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Pro Football / Week 6 | PHILADELPHIA 17, WASHINGTON
12

The Battle for No. 1 Takes On New Meaning

October 12, 1998|DIANE PUCIN | TIMES STAFF WRITER

PHILADELPHIA — Veterans Stadium was full and nobody could quite figure out why.

"Free tickets, that's why I'm here and I'm still asking myself when I'm gonna get a life," Dan Palumbo, a 26-year-old construction worker, said Sunday afternoon.

Palumbo was wearing a torn T-shirt, holding a beer in each hand, and he was standing outside the Vet yelling, "Let's go Flyers."

For only the sixth time in NFL history--and for the first time in the NFC East --two 0-5 football teams played.

The sun was out, which seemed wrong somehow, when the Philadelphia Eagles tiptoed gingerly onto their home field, uncertain if they would be cheered, jeered, or pelted with batteries, which has actually happened to teams, visiting and home, here.

The Eagles ended up with a 17-12 victory over the Washington Redskins, who have been even more pitiful than the Eagles, particularly considering the Redskins had invested $57 million in free agents Dana Stubblefield and Dan Wilkinson.

The idea was that adding two key players would finally push the Redskins into the playoffs for Coach Norv Turner.

It hasn't turned out that way.

Sunday's game was a battle of the two most pathetic teams in the NFL's most pathetic division, and the infamy is building.

"Go home ya stinkin' losers," harangued a proud Eagle fan who was quickly shushed by his friend.

"We ain't much better," the friend said.

And indeed there was little glory for anyone.

The two coaches, Turner and Philadelphia's Ray Rhodes, are both barely hanging onto jobs that neither seems absolutely convinced he wants, which is OK because it's possible neither might finish the season.

It has been speculated in both Washington and Philadelphia that each coach will either quit or be fired when the teams reach their bye weeks.

Rodney Peete, the Eagles' starting quarterback for this game, has in the past replaced Randall Cunningham and Ty Detmer. Against the Redskins, Peete, a 10-year NFL veteran of little distinction but with a Hollywood wife named Holly Robinson, was replacing Bobby Hoying, a boy wonder last year and a boy failure this season.

If Peete was no star (15 for 28 for 121 yards, one touchdown) he did not do anything too foolish. He did not, in other words, lose the game.

Starting for the Redskins was Trent Green, who once turned, slipped and fell on his rear right on the nose of the mean-eyed Eagle which is painted onto the threadbare Vet carpet.

Someone thought they heard the Eagle snicker. Green (12 for 21, 115 yards) was hapless enough to be replaced by the man he had already replaced, Gus Frerotte.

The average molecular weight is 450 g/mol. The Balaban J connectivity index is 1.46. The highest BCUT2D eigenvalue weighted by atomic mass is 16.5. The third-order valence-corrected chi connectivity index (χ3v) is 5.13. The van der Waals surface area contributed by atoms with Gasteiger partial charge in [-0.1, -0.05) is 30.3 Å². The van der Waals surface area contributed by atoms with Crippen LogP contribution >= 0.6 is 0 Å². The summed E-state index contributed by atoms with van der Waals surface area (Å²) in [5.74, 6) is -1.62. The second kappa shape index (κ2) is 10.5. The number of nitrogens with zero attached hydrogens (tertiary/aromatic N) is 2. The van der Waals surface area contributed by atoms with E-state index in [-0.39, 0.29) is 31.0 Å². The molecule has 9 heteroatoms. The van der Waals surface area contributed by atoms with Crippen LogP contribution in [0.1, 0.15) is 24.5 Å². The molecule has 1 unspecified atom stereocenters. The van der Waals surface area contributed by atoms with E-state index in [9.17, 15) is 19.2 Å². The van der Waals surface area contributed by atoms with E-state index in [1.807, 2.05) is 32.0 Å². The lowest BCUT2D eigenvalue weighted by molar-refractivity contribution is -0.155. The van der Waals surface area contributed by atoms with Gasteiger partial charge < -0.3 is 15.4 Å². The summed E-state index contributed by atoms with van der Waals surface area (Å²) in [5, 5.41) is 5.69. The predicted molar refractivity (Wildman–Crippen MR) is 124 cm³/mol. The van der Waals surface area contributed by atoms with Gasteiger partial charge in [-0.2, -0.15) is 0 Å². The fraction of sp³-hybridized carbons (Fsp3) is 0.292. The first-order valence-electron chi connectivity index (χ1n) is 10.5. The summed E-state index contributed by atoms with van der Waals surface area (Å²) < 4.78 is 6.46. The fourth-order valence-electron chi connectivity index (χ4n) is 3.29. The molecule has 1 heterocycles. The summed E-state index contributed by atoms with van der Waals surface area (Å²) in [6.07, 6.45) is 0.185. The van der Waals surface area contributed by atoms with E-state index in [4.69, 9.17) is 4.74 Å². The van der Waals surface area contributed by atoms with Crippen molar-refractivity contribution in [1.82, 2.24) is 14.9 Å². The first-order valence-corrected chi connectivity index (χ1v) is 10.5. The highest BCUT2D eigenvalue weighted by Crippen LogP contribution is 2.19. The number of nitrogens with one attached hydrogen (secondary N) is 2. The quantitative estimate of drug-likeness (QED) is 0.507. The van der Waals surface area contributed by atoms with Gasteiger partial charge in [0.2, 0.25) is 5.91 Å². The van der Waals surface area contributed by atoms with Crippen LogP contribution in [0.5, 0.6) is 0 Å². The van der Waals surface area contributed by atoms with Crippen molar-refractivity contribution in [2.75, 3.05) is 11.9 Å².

"I wish I was a genie," Redskin running back Brian Mitchell said, "and I could just wiggle my nose and make it go away."

Whether he meant make his nose go away, or the Redskins, or their 0-6 record or all of it was unclear.

"This is one of my worst nightmares," Green, the quarterback, said. "To think we could start out 0-6."

And actually things were no cheerier on the winner's side.

"It wasn't a pretty sight," Rhodes said. "We got our first win of the year. But it's not a big step from 0-5 to 1-5."

As Eagle wide receiver Irving Fryar pointed out, "We still made mistakes, still had some broken plays, still took some sacks and dropped some balls. A lot of things didn't go right. But we did just enough right to win."

Indeed there was not a lot of back-slapping jubilation in the winner's locker room and not a tremendous amount of despair in the loser's locker room. What would be the point?

When Rhodes led the Eagles to the playoffs with many of the same players that ex-coach Rich Kotite had failed miserably with, Rhodes was tagged as one of the league's bright new leaders and was considered a hero in Philadelphia, which appreciated Rhodes rough language and straight talk. Turner was considered a genius, too, an intelligent and polished student of Jimmy Johnson in Dallas.

That was then.

This is now.

Washington and Philadelphia have contributed no wins and seven losses to a 4-14 record for NFC East teams against non-division opposition.

The only other winless team going into Sunday's games was Carolina and, heck, the Panthers led the NFC East-leading Cowboys for a while on Sunday.

"It's bad," Mitchell said. "It's real bad. It's embarrassing for two teams that are used to better."

Most of the Philly fans had cleared out with about five minutes left in the game, content, apparently, to have seen the Eagles at least lead a game. The Redskins must go home now and wait. Wait for the Eagles to come to town. Wait for win No. 1.

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